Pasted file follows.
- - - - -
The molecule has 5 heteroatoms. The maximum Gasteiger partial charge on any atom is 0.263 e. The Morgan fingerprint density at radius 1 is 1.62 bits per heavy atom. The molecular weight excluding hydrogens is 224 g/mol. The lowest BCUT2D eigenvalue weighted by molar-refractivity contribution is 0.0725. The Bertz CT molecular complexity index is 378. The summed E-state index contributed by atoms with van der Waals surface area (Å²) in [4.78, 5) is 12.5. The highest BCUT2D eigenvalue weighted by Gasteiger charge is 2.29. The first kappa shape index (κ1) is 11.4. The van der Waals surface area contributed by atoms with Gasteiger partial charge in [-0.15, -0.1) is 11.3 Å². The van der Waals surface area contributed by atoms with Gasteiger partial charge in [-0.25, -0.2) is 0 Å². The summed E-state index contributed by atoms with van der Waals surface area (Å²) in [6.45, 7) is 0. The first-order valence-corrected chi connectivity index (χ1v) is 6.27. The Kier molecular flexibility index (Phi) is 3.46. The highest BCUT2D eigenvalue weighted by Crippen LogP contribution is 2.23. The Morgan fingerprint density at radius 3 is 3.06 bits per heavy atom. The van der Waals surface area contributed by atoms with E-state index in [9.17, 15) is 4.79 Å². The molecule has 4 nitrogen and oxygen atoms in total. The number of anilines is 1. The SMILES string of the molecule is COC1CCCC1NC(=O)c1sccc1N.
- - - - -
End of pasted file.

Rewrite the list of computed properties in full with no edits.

The molecule has 5 heteroatoms. The maximum Gasteiger partial charge on any atom is 0.263 e. The Morgan fingerprint density at radius 1 is 1.62 bits per heavy atom. The molecular weight excluding hydrogens is 224 g/mol. The lowest BCUT2D eigenvalue weighted by molar-refractivity contribution is 0.0725. The Bertz CT molecular complexity index is 378. The summed E-state index contributed by atoms with van der Waals surface area (Å²) in [4.78, 5) is 12.5. The highest BCUT2D eigenvalue weighted by Gasteiger charge is 2.29. The first kappa shape index (κ1) is 11.4. The van der Waals surface area contributed by atoms with Gasteiger partial charge in [-0.15, -0.1) is 11.3 Å². The van der Waals surface area contributed by atoms with Gasteiger partial charge in [-0.25, -0.2) is 0 Å². The summed E-state index contributed by atoms with van der Waals surface area (Å²) in [6.45, 7) is 0. The first-order valence-corrected chi connectivity index (χ1v) is 6.27. The Kier molecular flexibility index (Phi) is 3.46. The highest BCUT2D eigenvalue weighted by Crippen LogP contribution is 2.23. The Morgan fingerprint density at radius 3 is 3.06 bits per heavy atom. The van der Waals surface area contributed by atoms with E-state index in [9.17, 15) is 4.79 Å². The molecule has 4 nitrogen and oxygen atoms in total. The number of anilines is 1. The SMILES string of the molecule is COC1CCCC1NC(=O)c1sccc1N.